“‘I imagine that by about the turn of the century something like a United States of Socialist Europe will exist. A timid and conservative prefiguration of these United States is naturally the Common Market, for even conservative, bourgeois politicians are beginning to sense that the nation state, at . . .” read more
The Fateful Meridian
“‘The history of a party’, wrote Antonio Gramsci, ‘cannot fail to be the history of a given social class . . . writing the history of a party really means nothing but writing the history of a country from a particular, monographic point of view, throwing one aspect . . .” read more
“This fiftieth issue of New Left Review opens with a critique, by Perry Anderson, of the structures of bourgeois culture in Britain. The task of forging a revolutionary and internationalist political culture in this country has always been a central preoccupation of the Review. This involves attacking the . . .” read more
The Three Dreams of Scottish Nationalism
“Modern Scottish Nationalism has led a fluctuating, intermittent existence since 1853. Now, quite suddenly, it has become a more serious political reality. In the past it has gone through many renaissances, followed by even more impressive and longer-lasting collapses into inertia; but the present upsurge looks likely to . . .” read more
“Unique among governments of the Left, the Labour Government has done more than fail its friends: it has even disappointed its enemies. Disillusion over its foreign policy is almost universal. The liberal opponents of socialism have been criticizing its inert conservatism for some time; now even the pillars . . .” read more
The Nature of the Labour Party (Part II)
“What is the main justification of Labourism, put forward by socialists at its birth and still advanced by its apologists? What is the cry that rings out at every Labour Party Conference, to repress all serious dissent and maintain the incredible system intact? That Labourism attains the unity . . .” read more
The Nature of the Labour Party (Part I)
“The British Labour Party is obviously one of the greatest political forces of the capitalist world. With its six million and more members, it is by far the largest of social-democratic parties. The twelve million votes cast in its favour at the last General Election were the votes . . .” read more
“He had scarcely drawn his last breath, when the halo was stuck above his head. It was like some preposterous historical mistake. Who would have believed Hugh Gaitskell fit for such an exalted place in the national pantheon? Who, dredging through the speeches and few writings of this . . .” read more
The British Political Elite
“Class-divided societies have almost always been governed politically by a small minority. In general, this chosen few is a small group even in relation to the ‘ruling class’ itself, in the Marxist sense, the class which possesses or controls the economic wealth of society through the institutions of . . .” read more
Crowds and Critics
“This book—which may be said to have the clarity, simplicity, and explanatory flexibility of a metaphysical system—is an erudite and fascinating work of immense distinction. In it, the fruits of human action en bloc have been wisely tabled and formulated. Original and massively documented, it provides us with . . .” read more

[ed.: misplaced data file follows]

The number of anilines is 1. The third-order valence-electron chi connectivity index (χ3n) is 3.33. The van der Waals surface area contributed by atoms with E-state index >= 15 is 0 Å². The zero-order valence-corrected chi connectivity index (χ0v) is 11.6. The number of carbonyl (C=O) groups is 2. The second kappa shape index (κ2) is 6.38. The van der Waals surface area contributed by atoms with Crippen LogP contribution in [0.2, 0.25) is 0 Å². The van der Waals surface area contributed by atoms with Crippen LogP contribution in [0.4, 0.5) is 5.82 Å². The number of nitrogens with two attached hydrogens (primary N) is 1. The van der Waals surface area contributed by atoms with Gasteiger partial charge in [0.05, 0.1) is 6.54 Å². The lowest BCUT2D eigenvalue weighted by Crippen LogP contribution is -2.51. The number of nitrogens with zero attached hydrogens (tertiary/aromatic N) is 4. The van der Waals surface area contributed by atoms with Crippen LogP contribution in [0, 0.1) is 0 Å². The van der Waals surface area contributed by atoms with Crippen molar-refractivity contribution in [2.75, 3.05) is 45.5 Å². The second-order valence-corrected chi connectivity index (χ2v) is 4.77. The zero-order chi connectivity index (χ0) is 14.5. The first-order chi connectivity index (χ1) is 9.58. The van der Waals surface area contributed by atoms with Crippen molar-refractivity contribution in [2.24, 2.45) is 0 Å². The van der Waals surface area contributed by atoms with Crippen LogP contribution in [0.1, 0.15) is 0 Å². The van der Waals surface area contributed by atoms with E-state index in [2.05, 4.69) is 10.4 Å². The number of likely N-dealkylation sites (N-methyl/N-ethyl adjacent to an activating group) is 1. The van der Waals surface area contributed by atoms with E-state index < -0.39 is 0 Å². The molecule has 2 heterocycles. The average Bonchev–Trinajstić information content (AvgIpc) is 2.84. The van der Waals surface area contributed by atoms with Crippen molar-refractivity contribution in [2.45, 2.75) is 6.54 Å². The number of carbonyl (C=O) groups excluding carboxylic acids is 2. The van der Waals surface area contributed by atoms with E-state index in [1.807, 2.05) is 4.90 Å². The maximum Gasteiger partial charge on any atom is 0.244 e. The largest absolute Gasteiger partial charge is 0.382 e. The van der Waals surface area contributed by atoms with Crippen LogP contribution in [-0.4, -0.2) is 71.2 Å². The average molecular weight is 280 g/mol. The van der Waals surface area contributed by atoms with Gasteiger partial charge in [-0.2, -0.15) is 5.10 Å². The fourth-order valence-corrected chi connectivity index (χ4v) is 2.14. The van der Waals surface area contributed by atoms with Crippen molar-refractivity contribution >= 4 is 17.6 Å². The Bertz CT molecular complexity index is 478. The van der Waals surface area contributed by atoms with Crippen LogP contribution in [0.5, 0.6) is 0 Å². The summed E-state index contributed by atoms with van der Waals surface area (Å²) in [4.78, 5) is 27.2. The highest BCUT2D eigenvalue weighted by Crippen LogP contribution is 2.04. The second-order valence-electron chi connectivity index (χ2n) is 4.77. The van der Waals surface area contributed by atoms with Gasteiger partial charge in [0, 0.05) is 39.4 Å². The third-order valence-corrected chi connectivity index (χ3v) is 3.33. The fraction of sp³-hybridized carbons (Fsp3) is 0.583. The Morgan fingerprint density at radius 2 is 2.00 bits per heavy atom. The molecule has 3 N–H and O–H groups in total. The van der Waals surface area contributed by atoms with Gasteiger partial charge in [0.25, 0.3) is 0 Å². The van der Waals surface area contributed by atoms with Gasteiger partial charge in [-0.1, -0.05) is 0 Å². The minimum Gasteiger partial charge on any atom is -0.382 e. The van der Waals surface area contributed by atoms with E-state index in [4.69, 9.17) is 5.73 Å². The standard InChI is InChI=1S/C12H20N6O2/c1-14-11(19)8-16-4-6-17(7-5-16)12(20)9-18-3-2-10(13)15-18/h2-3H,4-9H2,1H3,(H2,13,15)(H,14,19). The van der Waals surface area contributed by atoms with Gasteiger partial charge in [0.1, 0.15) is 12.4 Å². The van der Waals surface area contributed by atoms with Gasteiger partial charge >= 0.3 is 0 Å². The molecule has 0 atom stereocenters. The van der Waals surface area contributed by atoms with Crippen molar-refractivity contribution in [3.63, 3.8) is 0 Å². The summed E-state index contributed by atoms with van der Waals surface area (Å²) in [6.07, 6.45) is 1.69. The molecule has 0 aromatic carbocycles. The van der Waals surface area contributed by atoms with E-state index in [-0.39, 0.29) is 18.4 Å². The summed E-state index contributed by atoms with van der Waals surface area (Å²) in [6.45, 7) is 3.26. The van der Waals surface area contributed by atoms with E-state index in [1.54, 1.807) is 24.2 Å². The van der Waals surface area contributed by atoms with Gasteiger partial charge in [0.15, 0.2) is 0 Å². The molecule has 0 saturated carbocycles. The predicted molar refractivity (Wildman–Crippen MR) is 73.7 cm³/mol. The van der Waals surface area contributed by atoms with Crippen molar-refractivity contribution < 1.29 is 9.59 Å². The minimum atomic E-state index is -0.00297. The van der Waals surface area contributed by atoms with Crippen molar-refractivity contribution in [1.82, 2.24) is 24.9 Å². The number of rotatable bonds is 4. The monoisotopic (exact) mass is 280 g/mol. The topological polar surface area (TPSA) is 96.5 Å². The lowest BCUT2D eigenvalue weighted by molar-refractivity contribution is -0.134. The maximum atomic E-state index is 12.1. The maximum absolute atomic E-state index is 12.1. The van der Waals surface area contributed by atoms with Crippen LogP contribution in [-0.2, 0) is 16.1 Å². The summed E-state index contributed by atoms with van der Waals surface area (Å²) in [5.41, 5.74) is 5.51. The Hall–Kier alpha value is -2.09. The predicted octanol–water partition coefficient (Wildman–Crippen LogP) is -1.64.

Meditations on a Theme by Tom Nairn
“In China an immemorial throne crumbled in 1911; India put its Rajas and Nawabs in the wastepaper-basket as soon as it gained independence in 1947; in Ethiopia the Lion of Judah has lately ceased to roar. Monarchy survives in odd corners of Asia; and in Japan and Britain. . . .” read more
Portrait of the organizer of the 1963 issue of Il Contemporaneo on Britain, by way of his memoir, I distintivi all’occhiello. From the Resistance to the PCI to journalistic postings in Italy and beyond, a work marrying sentimental history and political retrospect, revealing a radical and independent-minded figure.
Two Great Losses
With the deaths of Mike Davis and Tom Nairn, the international left has lost two of its most original and far-sighted thinkers—and NLR, two outstanding contributors, whose signature theses profoundly enriched the thought-worlds of the journal. As prologue to fuller commemoration of each, Perry Anderson reflects on what both have meant for the Review.
A comparative engagement with Tom Hazeldine’s The Northern Question, setting the trajectory of England’s former industrial powerhouse against that of Belgium’s Wallonia. Rustbelt regions, embedded in national contexts beset by persistent geographical polarizations, yet stubbornly consequential for their political outcomes.
Learning from Small Nations
Leading scholar of national questions discusses his personal trajectory and theoretical development, against the backdrop of the Czech experience. Sociological and historical roots of national feeling, and comparative perspectives on their European destinies.
Britain After Nairn
How far can the path from Thatcher to Blair be written as a dynamic of Ukanian constitutional involution, or devolution? Francis Mulhern questions whether classes can be so quickly bundled off-stage. Is it possible to speak of nations—English, Scottish, Irish or any other—as political communities, without social or ideological dispositions?